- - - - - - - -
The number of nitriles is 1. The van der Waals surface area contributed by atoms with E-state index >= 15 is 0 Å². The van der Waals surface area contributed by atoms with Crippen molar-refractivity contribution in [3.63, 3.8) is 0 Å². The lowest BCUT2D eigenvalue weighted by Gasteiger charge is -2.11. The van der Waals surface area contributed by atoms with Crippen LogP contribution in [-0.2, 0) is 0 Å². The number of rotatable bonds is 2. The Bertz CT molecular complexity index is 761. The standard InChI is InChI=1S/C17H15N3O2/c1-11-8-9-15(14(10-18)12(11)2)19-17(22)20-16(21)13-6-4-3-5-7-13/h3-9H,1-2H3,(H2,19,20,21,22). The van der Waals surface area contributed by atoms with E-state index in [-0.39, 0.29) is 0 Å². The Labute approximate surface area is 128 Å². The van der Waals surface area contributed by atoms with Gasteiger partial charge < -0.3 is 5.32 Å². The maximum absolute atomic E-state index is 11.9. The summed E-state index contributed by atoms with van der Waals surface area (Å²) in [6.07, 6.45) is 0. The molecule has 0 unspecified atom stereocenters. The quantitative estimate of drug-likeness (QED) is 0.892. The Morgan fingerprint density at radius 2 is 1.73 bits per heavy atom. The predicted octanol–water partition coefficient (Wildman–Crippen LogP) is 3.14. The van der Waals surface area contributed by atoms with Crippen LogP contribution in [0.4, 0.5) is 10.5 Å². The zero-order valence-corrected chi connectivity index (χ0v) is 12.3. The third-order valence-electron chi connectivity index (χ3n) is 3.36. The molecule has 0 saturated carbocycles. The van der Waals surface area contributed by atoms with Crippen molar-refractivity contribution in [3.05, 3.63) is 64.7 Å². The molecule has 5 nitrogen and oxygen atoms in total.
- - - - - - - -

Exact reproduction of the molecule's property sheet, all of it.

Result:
The number of nitriles is 1. The van der Waals surface area contributed by atoms with E-state index >= 15 is 0 Å². The van der Waals surface area contributed by atoms with Crippen molar-refractivity contribution in [3.63, 3.8) is 0 Å². The lowest BCUT2D eigenvalue weighted by Gasteiger charge is -2.11. The van der Waals surface area contributed by atoms with Crippen LogP contribution in [-0.2, 0) is 0 Å². The number of rotatable bonds is 2. The Bertz CT molecular complexity index is 761. The standard InChI is InChI=1S/C17H15N3O2/c1-11-8-9-15(14(10-18)12(11)2)19-17(22)20-16(21)13-6-4-3-5-7-13/h3-9H,1-2H3,(H2,19,20,21,22). The van der Waals surface area contributed by atoms with E-state index in [-0.39, 0.29) is 0 Å². The Labute approximate surface area is 128 Å². The van der Waals surface area contributed by atoms with Gasteiger partial charge < -0.3 is 5.32 Å². The maximum absolute atomic E-state index is 11.9. The summed E-state index contributed by atoms with van der Waals surface area (Å²) in [6.07, 6.45) is 0. The molecule has 0 unspecified atom stereocenters. The quantitative estimate of drug-likeness (QED) is 0.892. The Morgan fingerprint density at radius 2 is 1.73 bits per heavy atom. The predicted octanol–water partition coefficient (Wildman–Crippen LogP) is 3.14. The van der Waals surface area contributed by atoms with Crippen LogP contribution in [0.4, 0.5) is 10.5 Å². The zero-order valence-corrected chi connectivity index (χ0v) is 12.3. The third-order valence-electron chi connectivity index (χ3n) is 3.36. The molecule has 0 saturated carbocycles. The van der Waals surface area contributed by atoms with Crippen molar-refractivity contribution in [3.05, 3.63) is 64.7 Å². The molecule has 5 nitrogen and oxygen atoms in total.